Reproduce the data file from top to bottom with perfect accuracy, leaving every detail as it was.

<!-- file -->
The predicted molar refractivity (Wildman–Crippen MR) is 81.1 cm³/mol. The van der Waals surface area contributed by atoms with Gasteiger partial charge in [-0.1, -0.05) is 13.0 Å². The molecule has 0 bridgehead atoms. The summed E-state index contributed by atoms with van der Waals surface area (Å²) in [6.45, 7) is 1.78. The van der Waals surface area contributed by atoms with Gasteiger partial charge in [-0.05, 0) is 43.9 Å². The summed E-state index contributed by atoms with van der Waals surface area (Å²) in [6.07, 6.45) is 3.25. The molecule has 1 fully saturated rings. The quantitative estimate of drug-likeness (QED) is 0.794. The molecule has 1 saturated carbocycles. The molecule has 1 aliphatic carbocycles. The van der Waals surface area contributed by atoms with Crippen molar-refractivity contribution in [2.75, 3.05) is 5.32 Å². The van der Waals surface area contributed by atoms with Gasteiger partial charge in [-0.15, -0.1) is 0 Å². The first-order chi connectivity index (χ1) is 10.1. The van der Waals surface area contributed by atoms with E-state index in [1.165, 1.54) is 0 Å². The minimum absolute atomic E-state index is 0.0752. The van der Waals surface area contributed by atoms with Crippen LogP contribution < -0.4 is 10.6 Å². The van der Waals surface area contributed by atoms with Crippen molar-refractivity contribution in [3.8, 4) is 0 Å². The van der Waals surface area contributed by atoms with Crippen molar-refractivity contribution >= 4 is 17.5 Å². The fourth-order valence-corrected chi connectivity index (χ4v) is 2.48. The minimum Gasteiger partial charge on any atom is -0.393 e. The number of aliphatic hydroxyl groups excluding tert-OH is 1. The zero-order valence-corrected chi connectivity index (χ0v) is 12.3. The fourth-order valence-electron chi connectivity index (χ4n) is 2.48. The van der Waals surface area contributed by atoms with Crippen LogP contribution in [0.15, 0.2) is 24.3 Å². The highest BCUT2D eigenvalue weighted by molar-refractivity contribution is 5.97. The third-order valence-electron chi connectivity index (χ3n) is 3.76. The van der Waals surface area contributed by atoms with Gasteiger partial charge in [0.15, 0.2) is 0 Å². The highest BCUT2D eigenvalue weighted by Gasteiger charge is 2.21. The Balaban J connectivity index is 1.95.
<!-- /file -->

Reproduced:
The predicted molar refractivity (Wildman–Crippen MR) is 81.1 cm³/mol. The van der Waals surface area contributed by atoms with Gasteiger partial charge in [-0.1, -0.05) is 13.0 Å². The molecule has 0 bridgehead atoms. The summed E-state index contributed by atoms with van der Waals surface area (Å²) in [6.45, 7) is 1.78. The van der Waals surface area contributed by atoms with Gasteiger partial charge in [-0.05, 0) is 43.9 Å². The summed E-state index contributed by atoms with van der Waals surface area (Å²) in [6.07, 6.45) is 3.25. The molecule has 1 fully saturated rings. The quantitative estimate of drug-likeness (QED) is 0.794. The molecule has 1 saturated carbocycles. The molecule has 1 aliphatic carbocycles. The van der Waals surface area contributed by atoms with Crippen molar-refractivity contribution in [2.75, 3.05) is 5.32 Å². The van der Waals surface area contributed by atoms with Gasteiger partial charge in [-0.15, -0.1) is 0 Å². The first-order chi connectivity index (χ1) is 10.1. The van der Waals surface area contributed by atoms with E-state index in [1.165, 1.54) is 0 Å². The minimum absolute atomic E-state index is 0.0752. The van der Waals surface area contributed by atoms with Crippen LogP contribution < -0.4 is 10.6 Å². The van der Waals surface area contributed by atoms with Crippen molar-refractivity contribution in [3.8, 4) is 0 Å². The van der Waals surface area contributed by atoms with Crippen molar-refractivity contribution >= 4 is 17.5 Å². The fourth-order valence-corrected chi connectivity index (χ4v) is 2.48. The minimum Gasteiger partial charge on any atom is -0.393 e. The number of aliphatic hydroxyl groups excluding tert-OH is 1. The zero-order valence-corrected chi connectivity index (χ0v) is 12.3. The fourth-order valence-electron chi connectivity index (χ4n) is 2.48. The van der Waals surface area contributed by atoms with Crippen LogP contribution in [0.15, 0.2) is 24.3 Å². The highest BCUT2D eigenvalue weighted by molar-refractivity contribution is 5.97. The third-order valence-electron chi connectivity index (χ3n) is 3.76. The van der Waals surface area contributed by atoms with Gasteiger partial charge in [0.15, 0.2) is 0 Å². The highest BCUT2D eigenvalue weighted by Gasteiger charge is 2.21. The Balaban J connectivity index is 1.95.